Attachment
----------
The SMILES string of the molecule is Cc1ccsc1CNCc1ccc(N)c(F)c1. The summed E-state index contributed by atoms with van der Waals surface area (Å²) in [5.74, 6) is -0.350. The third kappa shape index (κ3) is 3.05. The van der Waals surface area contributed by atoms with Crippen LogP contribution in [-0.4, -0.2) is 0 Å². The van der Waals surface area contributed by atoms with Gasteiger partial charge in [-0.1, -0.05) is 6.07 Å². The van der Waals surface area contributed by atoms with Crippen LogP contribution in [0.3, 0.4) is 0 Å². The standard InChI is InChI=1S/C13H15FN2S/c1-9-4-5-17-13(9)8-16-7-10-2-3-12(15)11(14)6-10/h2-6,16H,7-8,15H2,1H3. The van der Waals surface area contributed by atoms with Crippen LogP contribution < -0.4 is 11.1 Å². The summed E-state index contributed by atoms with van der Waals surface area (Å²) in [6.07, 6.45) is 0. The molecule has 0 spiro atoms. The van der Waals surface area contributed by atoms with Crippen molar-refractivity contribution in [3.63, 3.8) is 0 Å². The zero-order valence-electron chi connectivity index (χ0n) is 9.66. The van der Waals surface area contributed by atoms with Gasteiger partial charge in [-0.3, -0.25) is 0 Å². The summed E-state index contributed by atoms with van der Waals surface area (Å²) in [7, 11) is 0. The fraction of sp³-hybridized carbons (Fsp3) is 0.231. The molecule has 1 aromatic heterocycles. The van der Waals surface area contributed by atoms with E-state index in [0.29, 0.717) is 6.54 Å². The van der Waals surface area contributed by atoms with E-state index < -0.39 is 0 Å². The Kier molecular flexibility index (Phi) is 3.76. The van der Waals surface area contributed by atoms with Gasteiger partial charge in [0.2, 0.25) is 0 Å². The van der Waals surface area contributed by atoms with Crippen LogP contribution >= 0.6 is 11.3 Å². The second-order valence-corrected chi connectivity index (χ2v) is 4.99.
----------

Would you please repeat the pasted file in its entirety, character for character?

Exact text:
The SMILES string of the molecule is Cc1ccsc1CNCc1ccc(N)c(F)c1. The summed E-state index contributed by atoms with van der Waals surface area (Å²) in [5.74, 6) is -0.350. The third kappa shape index (κ3) is 3.05. The van der Waals surface area contributed by atoms with Crippen LogP contribution in [-0.4, -0.2) is 0 Å². The van der Waals surface area contributed by atoms with Gasteiger partial charge in [-0.1, -0.05) is 6.07 Å². The van der Waals surface area contributed by atoms with Crippen LogP contribution in [0.3, 0.4) is 0 Å². The standard InChI is InChI=1S/C13H15FN2S/c1-9-4-5-17-13(9)8-16-7-10-2-3-12(15)11(14)6-10/h2-6,16H,7-8,15H2,1H3. The van der Waals surface area contributed by atoms with Crippen LogP contribution < -0.4 is 11.1 Å². The summed E-state index contributed by atoms with van der Waals surface area (Å²) in [6.07, 6.45) is 0. The molecule has 0 spiro atoms. The van der Waals surface area contributed by atoms with Crippen molar-refractivity contribution in [3.63, 3.8) is 0 Å². The zero-order valence-electron chi connectivity index (χ0n) is 9.66. The van der Waals surface area contributed by atoms with Gasteiger partial charge in [-0.3, -0.25) is 0 Å². The summed E-state index contributed by atoms with van der Waals surface area (Å²) in [7, 11) is 0. The fraction of sp³-hybridized carbons (Fsp3) is 0.231. The molecule has 1 aromatic heterocycles. The van der Waals surface area contributed by atoms with E-state index in [0.29, 0.717) is 6.54 Å². The van der Waals surface area contributed by atoms with E-state index < -0.39 is 0 Å². The Kier molecular flexibility index (Phi) is 3.76. The van der Waals surface area contributed by atoms with Gasteiger partial charge in [0.2, 0.25) is 0 Å². The van der Waals surface area contributed by atoms with Crippen LogP contribution >= 0.6 is 11.3 Å². The second-order valence-corrected chi connectivity index (χ2v) is 4.99.